Note: I received this book from Baker Books in exchange for my honest review.

Making Neighborhoods Whole: a book review

I was privileged to meet John Perkins in the fall of 2004.  My wife were part of a year long urban mission  in Atlanta(creatively called Mission Year). Perkins was in town for a meeting regarding the upcoming CCDA conference when his flight out was canceled due to poor weather conditions.  Bob Lupton arranged for us Mission Year folks to spend an evening with Perkins. Before that evening, I knew of Perkins and was vaguely aware of CCDA (Christian Community Development Association). But that night he left an indelible mark on me. This was a man who had been the victim of abject racism during the Civil Rights era, but he exuded grace and humility and love.  A month later I attended the CCDA conference and was similarly impressed by Wayne “Coach” Gordon. And I began to devour many of the CCDA materials.

Gordon and Perkins new book, Making Neighborhoods Whole: A Handbook for Christian Community Development delineates CCDA’s approach to ministry and mission.  The first three chapters  summarize Gordon and Perkins call to ministry and early experiences in ministry, the development and early years of CCDA and its recent history. Chapters four through eleven describe the eight key components of Christian Community Development which CCDA is committed to. These include:

  1. Relocation (Relocaters, Returners and Remainers intentionally investing in a neighborhood).
  2. Reconciliation (bringing people together across racial and socio-economic divides).
  3. Redistribution ( through micro finance and economic development).
  4. Leadership development ( raising up indigenous leaders from the community).
  5. Commitment to listening to the community (not assuming you have all the answers and resources).
  6. Being church based (becoming a supportive spiritual community in the neighborhood).
  7. Holistic ministry (ministering to the whole person-spiritually, physically, emotionally, etc.).
  8. Empowerment (Not fostering dependence but allowing people to flourish from our humility and generosity).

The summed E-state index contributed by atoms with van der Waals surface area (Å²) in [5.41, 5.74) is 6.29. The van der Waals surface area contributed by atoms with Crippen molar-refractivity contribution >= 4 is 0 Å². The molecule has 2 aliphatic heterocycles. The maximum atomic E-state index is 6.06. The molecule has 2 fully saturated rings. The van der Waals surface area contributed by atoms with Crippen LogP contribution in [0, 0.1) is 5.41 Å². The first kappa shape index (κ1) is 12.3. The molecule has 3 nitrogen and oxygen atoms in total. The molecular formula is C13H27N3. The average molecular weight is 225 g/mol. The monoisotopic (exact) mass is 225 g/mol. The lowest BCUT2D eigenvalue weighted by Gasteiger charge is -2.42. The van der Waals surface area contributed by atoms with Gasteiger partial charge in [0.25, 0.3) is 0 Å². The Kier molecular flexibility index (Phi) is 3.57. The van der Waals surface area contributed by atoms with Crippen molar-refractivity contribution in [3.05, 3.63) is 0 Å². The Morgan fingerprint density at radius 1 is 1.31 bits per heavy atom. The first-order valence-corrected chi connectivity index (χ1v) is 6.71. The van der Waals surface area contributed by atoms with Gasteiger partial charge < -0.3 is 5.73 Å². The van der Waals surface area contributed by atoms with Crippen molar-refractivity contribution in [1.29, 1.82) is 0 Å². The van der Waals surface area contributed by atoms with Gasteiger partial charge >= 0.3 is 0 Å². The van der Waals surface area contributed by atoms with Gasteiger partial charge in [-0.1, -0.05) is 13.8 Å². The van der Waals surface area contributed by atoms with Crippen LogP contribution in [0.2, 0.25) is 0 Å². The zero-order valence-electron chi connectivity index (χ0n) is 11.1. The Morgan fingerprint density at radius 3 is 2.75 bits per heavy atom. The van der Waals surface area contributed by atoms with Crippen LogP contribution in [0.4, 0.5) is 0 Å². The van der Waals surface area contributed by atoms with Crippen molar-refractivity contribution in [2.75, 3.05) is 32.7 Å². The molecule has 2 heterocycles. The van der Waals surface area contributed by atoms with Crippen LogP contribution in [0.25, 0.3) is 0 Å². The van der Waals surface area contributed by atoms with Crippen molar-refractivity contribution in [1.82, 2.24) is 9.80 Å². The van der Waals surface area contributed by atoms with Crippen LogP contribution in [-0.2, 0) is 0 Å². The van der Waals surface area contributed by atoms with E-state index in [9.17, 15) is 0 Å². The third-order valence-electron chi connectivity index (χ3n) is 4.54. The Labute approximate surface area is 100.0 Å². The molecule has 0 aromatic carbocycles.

These eight key components have served as the guiding principles of CCDA.  Gordon and Perkins punctuate these chapters with testimonies of other activists in the CCDA world. What should be apparent from this list, Perkins and Gordon do not prescribe a universal, detailed plan for reviving at-risk communities. Instead they share the wisdom of doing ministry ‘in place’ in a way that is empowering, communal and non-paternalistic. The goal of CCDA is to raise up  revive whole communities spiritually, socially and materially. They do not achieve this kind of transformation without empowering and working with a neighborhood’s residents.

There are no shortage of churches striving to reach out ‘missionally’ to their communities. Perkins and Gordon have been reaching out ‘incarnationally’ to communities since the 1970s. I find their perspective invaluable for seeing our cities and communities transformed.  If CCDA is new to you, this book will orient you on how to engage in holistic mission. That being said, if you have read Perkins Beyond Charity, or Restoring At-Risk Communities (Perkins, ed.) or Gordon’s Real Hope in Chicago,  I am not sure that this book will impart many new ideas.  This book has great stuff to say and says it well. These older books aremore in-depth, and still relevant.  But anything by Gordon and Perkins is worth reading.  They are ministry practitioners with a wealth of wisdom and experience. Get this book, and then get the others and read them all. And then do something.

I give this book 4 stars.

Thank you to InterVarsity Press for providing me a copy of this book in exchange for my honest review